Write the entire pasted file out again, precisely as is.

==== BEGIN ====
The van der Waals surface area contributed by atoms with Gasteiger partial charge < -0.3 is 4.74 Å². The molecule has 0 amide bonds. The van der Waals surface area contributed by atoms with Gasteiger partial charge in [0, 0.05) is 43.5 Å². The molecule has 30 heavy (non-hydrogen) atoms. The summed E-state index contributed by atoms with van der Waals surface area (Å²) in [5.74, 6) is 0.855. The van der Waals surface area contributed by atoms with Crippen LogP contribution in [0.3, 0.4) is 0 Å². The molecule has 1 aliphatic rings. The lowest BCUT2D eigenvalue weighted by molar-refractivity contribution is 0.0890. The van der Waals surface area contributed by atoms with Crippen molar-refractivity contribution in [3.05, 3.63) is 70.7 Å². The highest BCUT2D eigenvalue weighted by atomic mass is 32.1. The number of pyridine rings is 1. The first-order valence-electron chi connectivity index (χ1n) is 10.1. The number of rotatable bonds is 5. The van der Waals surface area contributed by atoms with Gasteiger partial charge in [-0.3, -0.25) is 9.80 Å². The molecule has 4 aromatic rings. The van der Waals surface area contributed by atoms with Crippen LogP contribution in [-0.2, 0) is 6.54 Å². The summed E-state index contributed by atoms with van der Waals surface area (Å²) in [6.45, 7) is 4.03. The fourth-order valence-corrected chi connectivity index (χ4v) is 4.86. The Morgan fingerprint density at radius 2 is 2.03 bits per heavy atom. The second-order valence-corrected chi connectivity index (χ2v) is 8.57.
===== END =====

The van der Waals surface area contributed by atoms with Gasteiger partial charge < -0.3 is 4.74 Å². The molecule has 0 amide bonds. The van der Waals surface area contributed by atoms with Gasteiger partial charge in [0, 0.05) is 43.5 Å². The molecule has 30 heavy (non-hydrogen) atoms. The summed E-state index contributed by atoms with van der Waals surface area (Å²) in [5.74, 6) is 0.855. The van der Waals surface area contributed by atoms with Crippen LogP contribution in [0.3, 0.4) is 0 Å². The molecule has 1 aliphatic rings. The lowest BCUT2D eigenvalue weighted by molar-refractivity contribution is 0.0890. The van der Waals surface area contributed by atoms with Crippen molar-refractivity contribution in [3.05, 3.63) is 70.7 Å². The highest BCUT2D eigenvalue weighted by atomic mass is 32.1. The number of pyridine rings is 1. The first-order valence-electron chi connectivity index (χ1n) is 10.1. The number of rotatable bonds is 5. The van der Waals surface area contributed by atoms with Gasteiger partial charge in [-0.3, -0.25) is 9.80 Å². The molecule has 4 aromatic rings. The van der Waals surface area contributed by atoms with Crippen LogP contribution in [-0.2, 0) is 6.54 Å². The summed E-state index contributed by atoms with van der Waals surface area (Å²) in [6.45, 7) is 4.03. The fourth-order valence-corrected chi connectivity index (χ4v) is 4.86. The Morgan fingerprint density at radius 2 is 2.03 bits per heavy atom. The second-order valence-corrected chi connectivity index (χ2v) is 8.57.